Yesterday was 4/20…and I got the feeling that I’m the only one cool enough around here to know what that means. *Cough*—narcs. I’m not a pot-smoker, although I am often bewildered as to why marijuana is illegal, or why there is even a war on drugs. Prohibition is a term that comes to mind when I consider it, as it is just as effective as prohibition was.
Before you read through all of this, Italy’s top prosecutor, Franco Roberti, also Italy’s anti-terrorism and anti-mafia chief, made a compelling argument in favor of decriminalization on the 18th of this month:
Decriminalization or even legalization would definitely be a weapon against traffickers, among whom there could be terrorists who make money off of it.
Let’s start with some simple facts before I go on a tirade:
- In 2016, a total of $27.6 billion was requested by the president to support the National Drug Control Strategy efforts to reduce drug use and its consequences in the United States. This represents an increase of more than $1.2 billion (4.7 percent) over the enacted 2015 level of $26.3 billion.
- Colorado collected more than $135 million in marijuana taxes and fees in 2015—about $35 million designated for school development projects.
- Anyone over 21 can buy marijuana in Colorado, Washington, and Oregon.
- Medical marijuana is legal in 24 states, and in D.C.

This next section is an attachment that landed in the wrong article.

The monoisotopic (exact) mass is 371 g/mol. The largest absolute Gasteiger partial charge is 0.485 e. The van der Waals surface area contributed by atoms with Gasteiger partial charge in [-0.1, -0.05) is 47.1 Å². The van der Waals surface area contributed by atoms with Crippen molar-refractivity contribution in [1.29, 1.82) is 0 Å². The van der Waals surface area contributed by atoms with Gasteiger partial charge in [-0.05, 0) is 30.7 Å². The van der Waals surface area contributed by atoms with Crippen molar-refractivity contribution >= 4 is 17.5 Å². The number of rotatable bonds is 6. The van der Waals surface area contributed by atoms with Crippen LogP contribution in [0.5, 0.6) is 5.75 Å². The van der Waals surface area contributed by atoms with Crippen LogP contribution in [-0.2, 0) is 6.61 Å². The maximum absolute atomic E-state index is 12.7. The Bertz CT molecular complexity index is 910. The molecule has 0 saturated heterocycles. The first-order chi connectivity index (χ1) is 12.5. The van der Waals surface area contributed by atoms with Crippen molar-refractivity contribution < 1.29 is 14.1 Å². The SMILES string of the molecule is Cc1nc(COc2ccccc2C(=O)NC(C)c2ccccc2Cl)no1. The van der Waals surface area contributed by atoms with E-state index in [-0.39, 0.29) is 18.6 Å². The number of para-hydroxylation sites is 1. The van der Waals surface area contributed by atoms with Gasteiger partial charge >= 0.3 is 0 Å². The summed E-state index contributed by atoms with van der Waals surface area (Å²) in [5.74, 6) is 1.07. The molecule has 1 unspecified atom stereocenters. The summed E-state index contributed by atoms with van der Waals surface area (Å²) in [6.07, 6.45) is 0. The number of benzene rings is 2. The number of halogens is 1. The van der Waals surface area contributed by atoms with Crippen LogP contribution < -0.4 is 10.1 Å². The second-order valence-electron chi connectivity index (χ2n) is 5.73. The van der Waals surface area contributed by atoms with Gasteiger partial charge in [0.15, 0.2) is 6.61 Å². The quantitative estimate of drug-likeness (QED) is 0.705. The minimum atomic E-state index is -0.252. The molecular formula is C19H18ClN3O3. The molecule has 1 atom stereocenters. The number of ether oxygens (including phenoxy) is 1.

- Number of arrests in 2014 in the U.S. for marijuana law violations: 700,993
- Number of these arrests that were for possession only: 619,809 (88 percent)
- Many current and former service members, federal employees, law-enforcement officials, and I, believe current marijuana laws to be draconian.
The Roots of the War on Drugs
Last month, when I was on the last leg of my Mexican border expedition, a report on the War on Drugs came on the radio. The report featured John Ehrlichman, the counsel and assistant to the president for domestic affairs under Nixon. Mr. Ehrlichman was close to President Nixon, proven by his loyalty and subsequent disgrace following the Watergate scandal, and he served 18 months in prison for his boss. A trooper, he voluntarily entered prison before his appeals were exhausted, accepting personal responsibility for his actions. A genuinely rare and noble trait. That does not make him a great man, but it does designate individual ownership of his actions.
In the segment, talking points on President Nixon were brought up from an interview with Dan Baum of Harper’s magazine. Among them, the War on Drugs. Mr. Ehrlichman, a politician, breezed through the following segment with little difficulty. It was 1968. There was fear and loathing on the campaign trail, the nation was at a crossroads, and it was an election year. Dan Baum, the author, was swarming Mr. Ehrlichman with questions pertaining to the logic behind the War on Drugs, and he eventually got this answer: “You want to know what this was really all about? The Nixon campaign in 1968, and the Nixon White House after that, had two enemies: the anti-war left and black people. You understand what I’m saying?” Here we have just jumped to the past for Mr. Ehrlichman. His rhetoric was holstered, and it was time for the old, point-blank, presidential campaign communication playbook.